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LinkedIn Profile for College Students  By Sandra Long

You know by now that your future employers will be checking you out online. Did someone say “google”? You may have already cleaned up the party photos on Facebook and changed your privacy settings. Now you need to project a professional online presence that employers can view. Creating a LinkedIn profile is the perfect way to accomplish that.

There’s a lot more to learn and love about LinkedIn but the entry point is definitely the profile. For most people, this will be the best online representation of your professional brand. College students are wise to create and develop this profile before they graduate. Think strategically about the keywords you want to be associated with and make sure they are in your profile so you can found during searches. Here are the top 10 areas to focus on with your LinkedIn profile as a college student:

1.) Photo:  Your professional photo is essential. It should be a headshot with a friendly smile. No friends or animals in the photo! If you don’t have a great photo, then it’s time to get one taken. Some colleges are now offering LinkedIn workshops and photo booths.

2.) Headline: The headline you select is very important and will change throughout your career. A college student’s headline will likely change multiple times per year. You have the opportunity to create a great headline that is descriptive and contains relevant keywords. You might have a headline such as  “University junior interested in accounting internship” or “Social media marketing intern” or “Recent grad seeking PR position in NYC”. Sometimes viewers to your profile will only see the headline and photo, so take your time to think strategically about it.

3.) Summary: The LinkedIn summary is an upbeat overview of your experience, capabilities and goals. This should be a succinct paragraph or two.  In addition, you may add a list of your specialties at the bottom of your summary section which serve as additional “keywords”. Examples of specialties might be: Social media, Sales, Blogging, Business Development, Statistical analysis, etc.

4.) Experience:  Enter in your jobs and internships with title, dates and descriptions. If you don’t have that type of experience yet, consider adding a volunteer job experience. Volunteer job experiences are very valuable.

5.) Education:   Indicate your high school and college. You should also add in your activities and any relevant description. Examples that you would include: President or officer of fraternity, sorority or club; sports involvement; arts involvement, and extra curricular leadership roles.  Employers like to see that students are engaged with their college or university in meaningful ways. Leadership positions are highly valued.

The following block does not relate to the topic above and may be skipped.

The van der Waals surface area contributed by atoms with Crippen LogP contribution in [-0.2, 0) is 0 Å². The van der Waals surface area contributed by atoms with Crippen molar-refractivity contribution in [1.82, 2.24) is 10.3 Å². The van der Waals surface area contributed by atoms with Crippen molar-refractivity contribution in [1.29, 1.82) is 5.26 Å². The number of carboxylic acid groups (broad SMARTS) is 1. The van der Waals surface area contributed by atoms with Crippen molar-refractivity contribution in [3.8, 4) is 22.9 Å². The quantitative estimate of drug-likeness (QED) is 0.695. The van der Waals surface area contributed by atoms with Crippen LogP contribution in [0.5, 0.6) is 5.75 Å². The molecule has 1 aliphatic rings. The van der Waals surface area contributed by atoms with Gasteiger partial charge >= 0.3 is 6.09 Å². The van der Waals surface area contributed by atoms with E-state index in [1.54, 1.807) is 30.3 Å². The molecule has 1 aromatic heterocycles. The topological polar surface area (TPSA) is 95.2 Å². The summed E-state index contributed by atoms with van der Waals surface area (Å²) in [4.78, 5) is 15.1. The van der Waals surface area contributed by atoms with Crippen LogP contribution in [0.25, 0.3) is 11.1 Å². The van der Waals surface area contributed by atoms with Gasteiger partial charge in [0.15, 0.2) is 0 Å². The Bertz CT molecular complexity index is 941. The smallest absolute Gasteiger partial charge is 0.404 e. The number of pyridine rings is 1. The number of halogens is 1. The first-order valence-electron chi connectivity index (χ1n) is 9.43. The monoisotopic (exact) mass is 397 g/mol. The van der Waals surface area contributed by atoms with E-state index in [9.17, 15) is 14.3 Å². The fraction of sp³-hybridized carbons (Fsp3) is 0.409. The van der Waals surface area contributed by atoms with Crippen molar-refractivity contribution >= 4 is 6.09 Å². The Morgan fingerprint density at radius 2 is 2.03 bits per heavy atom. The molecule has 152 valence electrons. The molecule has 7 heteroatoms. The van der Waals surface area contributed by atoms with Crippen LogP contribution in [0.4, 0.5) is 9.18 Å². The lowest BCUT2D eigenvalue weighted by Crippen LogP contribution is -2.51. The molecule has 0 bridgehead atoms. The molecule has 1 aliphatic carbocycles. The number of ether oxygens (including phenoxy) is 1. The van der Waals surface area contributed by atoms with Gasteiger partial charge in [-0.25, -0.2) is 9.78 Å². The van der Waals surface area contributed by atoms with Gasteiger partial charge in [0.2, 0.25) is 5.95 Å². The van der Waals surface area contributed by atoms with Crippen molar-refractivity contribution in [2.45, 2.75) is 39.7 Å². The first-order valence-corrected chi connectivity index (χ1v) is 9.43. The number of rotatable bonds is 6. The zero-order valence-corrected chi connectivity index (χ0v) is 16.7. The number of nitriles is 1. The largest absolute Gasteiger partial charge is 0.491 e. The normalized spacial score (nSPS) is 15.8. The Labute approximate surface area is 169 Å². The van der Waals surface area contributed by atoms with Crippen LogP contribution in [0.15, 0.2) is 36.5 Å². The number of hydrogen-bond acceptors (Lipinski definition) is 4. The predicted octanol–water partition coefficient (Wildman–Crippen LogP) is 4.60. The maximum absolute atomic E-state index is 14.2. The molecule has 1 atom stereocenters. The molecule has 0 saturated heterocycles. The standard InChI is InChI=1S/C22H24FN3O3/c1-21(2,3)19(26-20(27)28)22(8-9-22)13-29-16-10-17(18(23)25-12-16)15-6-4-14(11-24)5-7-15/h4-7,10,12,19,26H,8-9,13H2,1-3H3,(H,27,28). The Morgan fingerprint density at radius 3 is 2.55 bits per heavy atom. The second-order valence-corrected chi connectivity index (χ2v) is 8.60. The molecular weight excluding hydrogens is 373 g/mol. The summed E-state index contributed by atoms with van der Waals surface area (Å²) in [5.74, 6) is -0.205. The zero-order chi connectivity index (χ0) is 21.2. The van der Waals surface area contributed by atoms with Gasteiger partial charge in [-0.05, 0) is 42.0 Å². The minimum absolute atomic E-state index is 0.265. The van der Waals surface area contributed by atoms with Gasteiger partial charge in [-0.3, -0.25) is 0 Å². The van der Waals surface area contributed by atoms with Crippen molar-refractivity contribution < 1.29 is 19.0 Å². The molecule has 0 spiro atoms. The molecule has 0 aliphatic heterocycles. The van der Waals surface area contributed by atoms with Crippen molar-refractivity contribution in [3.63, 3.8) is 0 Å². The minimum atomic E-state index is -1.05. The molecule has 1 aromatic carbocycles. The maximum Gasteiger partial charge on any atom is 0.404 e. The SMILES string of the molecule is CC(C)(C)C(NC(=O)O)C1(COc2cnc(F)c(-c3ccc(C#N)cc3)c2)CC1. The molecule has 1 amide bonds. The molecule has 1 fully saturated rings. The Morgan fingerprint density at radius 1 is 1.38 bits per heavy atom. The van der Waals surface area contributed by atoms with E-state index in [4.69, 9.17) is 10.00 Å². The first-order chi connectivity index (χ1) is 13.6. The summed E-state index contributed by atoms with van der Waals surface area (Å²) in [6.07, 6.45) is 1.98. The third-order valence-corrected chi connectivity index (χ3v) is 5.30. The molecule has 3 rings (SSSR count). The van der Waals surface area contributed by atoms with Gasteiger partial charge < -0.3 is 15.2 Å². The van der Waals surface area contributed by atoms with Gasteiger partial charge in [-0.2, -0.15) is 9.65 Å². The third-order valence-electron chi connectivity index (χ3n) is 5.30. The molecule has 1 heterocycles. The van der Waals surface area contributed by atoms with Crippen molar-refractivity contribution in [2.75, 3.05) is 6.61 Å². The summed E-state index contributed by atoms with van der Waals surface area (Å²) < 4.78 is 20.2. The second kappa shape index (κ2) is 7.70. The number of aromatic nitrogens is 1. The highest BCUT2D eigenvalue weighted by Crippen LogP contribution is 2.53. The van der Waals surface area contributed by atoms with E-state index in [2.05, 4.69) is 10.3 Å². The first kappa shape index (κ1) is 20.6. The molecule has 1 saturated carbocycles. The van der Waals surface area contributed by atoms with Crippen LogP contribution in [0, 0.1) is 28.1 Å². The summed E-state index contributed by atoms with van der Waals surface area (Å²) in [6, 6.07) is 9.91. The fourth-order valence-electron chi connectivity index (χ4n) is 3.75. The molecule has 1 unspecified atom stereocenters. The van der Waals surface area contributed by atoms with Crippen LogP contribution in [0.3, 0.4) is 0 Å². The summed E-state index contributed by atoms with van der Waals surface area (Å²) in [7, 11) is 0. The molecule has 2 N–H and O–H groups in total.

6.) Personalized URL and Contact info: LinkedIn lets you personalize your URL so it’s wise to try to snap up your name if you are able to. Proudly include your personal LinkedIn URL on your resume and email signature. Your contact information should also be included in the profile.

7.) Skills:  Pick the top 10 skills that you have or are in the process of developing. If you have not had a lot of work experience and you aren’t sure, you can still choose meaningful skills. If you are a math major, you can choose “mathematical analysis”  as an example. If you are a liberal arts major, you might consider “written and oral presentations” or “communications”. If you are interested and well versed in environmental causes, you can consider “environmental policy”.  Pick skills that truly reflect your current skills and those that you are developing. Also think strategically about what you want to be known for. You can also chose very specific technical skills like “Microsoft excel”, “Twitter” or “Hootsuite”. It’s smart to have a combination of different types of skills.

8.) Groups: Choose groups that are related to your career aspirations. There are LinkedIn groups for everything from sports marketing to workplace innovation to social media. It’s always wise to choose groups that are connected to your college or university.  The groups you chose will be displayed on your profile. In addition, these groups are an essential element in industry networking which will be covered in a future post.

9.) Recommendations:  Consider asking an employer for a LinkedIn recommendation. This will set you apart from other college students. You may also ask a professor or internship supervisor who knows your and your work well. Aim to have at least 3 recommendations from people who are enthusiastic about your capabilities.

10.) Special items: LinkedIn gives  you an opportunity to add special capabilities that can give a very distinct appeal to your profile. These include: Awards, languages, courses, certifications, test scores, and volunteering. You shouldn’t load it up with everything but definitely pick out any strong points you wish to project. You can also upload a presentation or video to showcase special talents or expertise.

There’s a few last things to do. Be sure to check your spelling and grammar. Make sure your profile is 100% complete. Keep your keywords up to date as your interests and skills evolve. Ask your roommate or close friend do a double check. Develop the habit of checking and updating your profile regularly. Every time you update your profile your connections will be notified. This will keep you “top of mind” throughout your network.

 

Is your LinkedIn Graduation ready?

© Copyright 2013. Sandra Long. All rights reserved.

 

Article was originally published at www.secretsofthejobhunt.com on March 14, 2013


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